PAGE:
What She Said – Adopting Words on Adoption

David Cameron has stepped into the adoption debate this week, distracting us all from the economic catastrophe with a message of hope for all those children “put up” for adoption who are “languishing” in care as a result of court delay (caused by lawyers, natch and probably ones with a human rights obsession too) and political oversensitivity to cultural and ethnic issues in the matching process (ditto). Don’t start me on the use of terminology in those inverted commas…

I could write more about this topic (previous writing here). But there is some fantastic commentary on this already and I would be merely creating a poor imitation, and a rush job it would be too. So I’m going to give you some links and adopt everything everyone else has said (unless that someone has Minister or Tsar in their job title).

Amanda Bancroft has written a well considered and knowledgeable blog post this week about the current drive to have more babies adopted: Adoption Stories From The Tories: Part I (presumably to be followed with a Part II).

There is also some really good writing on The Justice Gap website by Liz Fisher Frank: Setting Up Kids To Fail. The Justice Gap also has a useful piece on the FDAC (Family Drug & Alcohol Court) Pilot which reminds us that whilst removal and adoption may be the best outcome for some individual children it doesn’t really solve the root problem or the broader societal problem: Uncertain Future For Pioneering Court quotes District Judge Crichton’s haunting description of the cyclical nature of birth and removal (we have all heard our clients utter these words):

He describes his own frustration ‘removing the fourth or fifth child and sometimes the seventh or eighth child from the same mother for exactly the same reasons’. ‘Nothing changes and nothing has been done to help them achieve change,’ he says.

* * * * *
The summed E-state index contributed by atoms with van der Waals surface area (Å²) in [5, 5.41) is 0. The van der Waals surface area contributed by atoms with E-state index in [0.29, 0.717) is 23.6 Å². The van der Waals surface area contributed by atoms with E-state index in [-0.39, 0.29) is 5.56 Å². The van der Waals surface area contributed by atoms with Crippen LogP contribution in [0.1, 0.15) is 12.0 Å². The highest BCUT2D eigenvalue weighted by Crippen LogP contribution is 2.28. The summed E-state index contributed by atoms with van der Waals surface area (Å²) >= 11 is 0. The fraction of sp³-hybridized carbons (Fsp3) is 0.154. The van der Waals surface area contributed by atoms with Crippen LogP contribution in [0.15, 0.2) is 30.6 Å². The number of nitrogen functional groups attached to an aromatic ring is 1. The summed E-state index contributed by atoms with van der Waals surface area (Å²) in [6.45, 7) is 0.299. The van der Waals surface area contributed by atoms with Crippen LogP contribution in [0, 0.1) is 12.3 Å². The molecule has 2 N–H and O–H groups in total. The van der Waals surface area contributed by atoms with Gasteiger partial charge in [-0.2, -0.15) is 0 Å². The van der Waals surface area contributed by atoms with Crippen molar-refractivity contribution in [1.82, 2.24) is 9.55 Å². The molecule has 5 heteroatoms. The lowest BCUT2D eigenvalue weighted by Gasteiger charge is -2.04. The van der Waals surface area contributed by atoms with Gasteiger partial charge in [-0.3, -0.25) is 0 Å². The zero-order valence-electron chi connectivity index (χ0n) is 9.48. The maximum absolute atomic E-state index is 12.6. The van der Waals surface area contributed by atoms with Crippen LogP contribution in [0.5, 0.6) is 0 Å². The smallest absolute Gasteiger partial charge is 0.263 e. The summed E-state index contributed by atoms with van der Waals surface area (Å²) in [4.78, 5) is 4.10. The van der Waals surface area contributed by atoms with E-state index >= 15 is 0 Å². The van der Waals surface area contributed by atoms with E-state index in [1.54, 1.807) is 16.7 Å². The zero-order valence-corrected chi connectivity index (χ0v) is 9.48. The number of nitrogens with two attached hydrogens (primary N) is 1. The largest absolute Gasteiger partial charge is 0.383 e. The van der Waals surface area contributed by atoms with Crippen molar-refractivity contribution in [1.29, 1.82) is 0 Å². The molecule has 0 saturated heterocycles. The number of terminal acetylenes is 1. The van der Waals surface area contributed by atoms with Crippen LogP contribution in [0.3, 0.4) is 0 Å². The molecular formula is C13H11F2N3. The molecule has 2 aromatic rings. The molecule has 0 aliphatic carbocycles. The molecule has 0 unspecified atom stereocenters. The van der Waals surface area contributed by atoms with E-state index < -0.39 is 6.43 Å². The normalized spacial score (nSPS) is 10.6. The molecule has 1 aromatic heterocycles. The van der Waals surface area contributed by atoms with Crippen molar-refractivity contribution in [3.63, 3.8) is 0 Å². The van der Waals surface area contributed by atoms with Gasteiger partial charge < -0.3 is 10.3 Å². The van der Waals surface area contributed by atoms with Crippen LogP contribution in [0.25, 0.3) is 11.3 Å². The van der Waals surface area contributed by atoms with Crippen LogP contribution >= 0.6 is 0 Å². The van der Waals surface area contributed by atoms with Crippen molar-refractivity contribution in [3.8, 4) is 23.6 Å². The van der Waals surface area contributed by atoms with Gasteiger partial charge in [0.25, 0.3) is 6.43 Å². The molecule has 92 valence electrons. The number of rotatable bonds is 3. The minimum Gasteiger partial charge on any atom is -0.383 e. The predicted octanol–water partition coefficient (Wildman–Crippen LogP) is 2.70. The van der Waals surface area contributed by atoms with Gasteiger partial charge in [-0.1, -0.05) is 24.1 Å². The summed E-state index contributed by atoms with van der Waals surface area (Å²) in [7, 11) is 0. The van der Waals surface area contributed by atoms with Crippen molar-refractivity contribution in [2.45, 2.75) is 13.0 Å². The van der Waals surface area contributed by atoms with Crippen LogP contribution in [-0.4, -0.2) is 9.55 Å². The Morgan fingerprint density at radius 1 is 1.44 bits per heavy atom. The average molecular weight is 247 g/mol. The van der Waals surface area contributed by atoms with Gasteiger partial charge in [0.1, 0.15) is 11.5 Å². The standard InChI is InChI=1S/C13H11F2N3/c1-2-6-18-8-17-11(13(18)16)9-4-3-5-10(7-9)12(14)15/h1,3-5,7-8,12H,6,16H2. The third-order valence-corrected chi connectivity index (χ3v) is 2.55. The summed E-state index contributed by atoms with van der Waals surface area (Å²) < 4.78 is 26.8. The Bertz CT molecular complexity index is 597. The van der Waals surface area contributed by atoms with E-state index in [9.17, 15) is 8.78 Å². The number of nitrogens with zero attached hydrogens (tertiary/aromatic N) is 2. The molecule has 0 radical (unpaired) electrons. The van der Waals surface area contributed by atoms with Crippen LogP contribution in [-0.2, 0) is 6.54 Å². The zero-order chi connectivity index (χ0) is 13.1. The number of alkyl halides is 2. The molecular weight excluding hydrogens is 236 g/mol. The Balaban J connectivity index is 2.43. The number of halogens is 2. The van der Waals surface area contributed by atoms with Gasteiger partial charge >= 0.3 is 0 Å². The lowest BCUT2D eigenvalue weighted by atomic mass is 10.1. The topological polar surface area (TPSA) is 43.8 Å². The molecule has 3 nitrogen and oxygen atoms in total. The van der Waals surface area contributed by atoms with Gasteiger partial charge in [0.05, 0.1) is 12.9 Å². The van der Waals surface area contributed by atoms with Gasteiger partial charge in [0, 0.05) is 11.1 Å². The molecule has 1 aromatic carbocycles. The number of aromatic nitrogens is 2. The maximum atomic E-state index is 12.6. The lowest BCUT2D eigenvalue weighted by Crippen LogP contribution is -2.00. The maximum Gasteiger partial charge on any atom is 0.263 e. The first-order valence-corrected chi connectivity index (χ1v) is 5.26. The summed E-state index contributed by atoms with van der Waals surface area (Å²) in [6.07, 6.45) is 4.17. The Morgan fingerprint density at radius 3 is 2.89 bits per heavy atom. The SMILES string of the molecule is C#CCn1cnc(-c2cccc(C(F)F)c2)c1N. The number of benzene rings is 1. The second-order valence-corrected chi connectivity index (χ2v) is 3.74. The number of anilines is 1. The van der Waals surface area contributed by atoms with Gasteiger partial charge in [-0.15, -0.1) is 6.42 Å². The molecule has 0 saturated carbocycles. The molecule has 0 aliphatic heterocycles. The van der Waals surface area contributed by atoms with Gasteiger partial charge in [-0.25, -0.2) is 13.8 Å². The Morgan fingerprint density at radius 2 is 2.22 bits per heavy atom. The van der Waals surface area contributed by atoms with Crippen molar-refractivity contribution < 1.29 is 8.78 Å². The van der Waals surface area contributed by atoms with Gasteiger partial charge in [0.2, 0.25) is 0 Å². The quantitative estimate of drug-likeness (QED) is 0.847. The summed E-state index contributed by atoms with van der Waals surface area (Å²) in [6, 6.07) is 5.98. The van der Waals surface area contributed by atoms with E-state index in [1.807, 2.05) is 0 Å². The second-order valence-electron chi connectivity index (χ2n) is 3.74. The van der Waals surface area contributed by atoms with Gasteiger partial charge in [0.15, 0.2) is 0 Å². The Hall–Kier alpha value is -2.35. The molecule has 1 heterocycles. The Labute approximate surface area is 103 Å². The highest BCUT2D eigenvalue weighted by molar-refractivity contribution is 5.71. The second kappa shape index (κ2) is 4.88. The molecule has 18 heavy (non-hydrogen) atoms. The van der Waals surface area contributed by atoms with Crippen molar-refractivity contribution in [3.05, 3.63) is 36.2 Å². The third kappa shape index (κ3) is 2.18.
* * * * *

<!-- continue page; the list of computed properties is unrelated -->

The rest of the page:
Crichton reckons that a mother who has her child taken away in such traumatic circumstances ‘consciously or subconsciously goes off and seeks comfort’ often leading to another baby. ‘I’ve had women scream at me across the court: “If you take this one away from me I’ll go on having children until you let me keep one”,’ he adds.The judge refers to a recent psychiatric report in which it was said that the mother told the psychiatrist that ‘every time they remove a child the only way that I can deal with the pain of the loss is to get pregnant again’. ‘What a way to begin a life,’ adds Crichton.

There was an interesting interview on Womens’ Hour yesterday with an adoptive parent, which gave some insight into just how difficult it can be to nurture what are often very damaged children.

I despair at the oversimplification of the whole issue of adoption by politicians and those who ought to know better. Rumours abound about a six month longstop on care proceedings – that should keep the appeal courts busy for a while. We can expect to find out a bit more about that tomorrow when the FJR is published (can’t wait).

Oh, and you can also view a flashy PR video of Martin Narey trumpeting the merits of adoption on Family Lore here. I’d rather see the funds spent on projects like FDAC, on front line social work training or on reducing delay in the court process by increasing sitting days.

3 thoughts on “What She Said – Adopting Words on Adoption

  1. i think you have forgotten to blame everything on ‘feminists’.
    tho no doubt that will be remedied by a whole bunch of people.

  2. Your mention ‘I despair at the oversimplification of the whole issue of adoption by politicians and those who ought to know better’ certainly struck a chord with me.

    I have read a recent remark from Martin Narey, so-called adoption ‘tsar’, in a Guardian article: ‘Adoption review to focus on black children in care’, 5 October 2011. In it he is quoted stating: “This is no urban myth. Black children are three times less likely to be adopted than white children. Over time, a practice has developed where there is a great emphasis on finding a cultural and ethnic match for non-white children. This despite the fact that Tony Blair issued guidance to local authorities in 2000 asking for no ethnic considerations to be made.” Maybe this remark was mis-quoted but I have seen no retraction by Narey.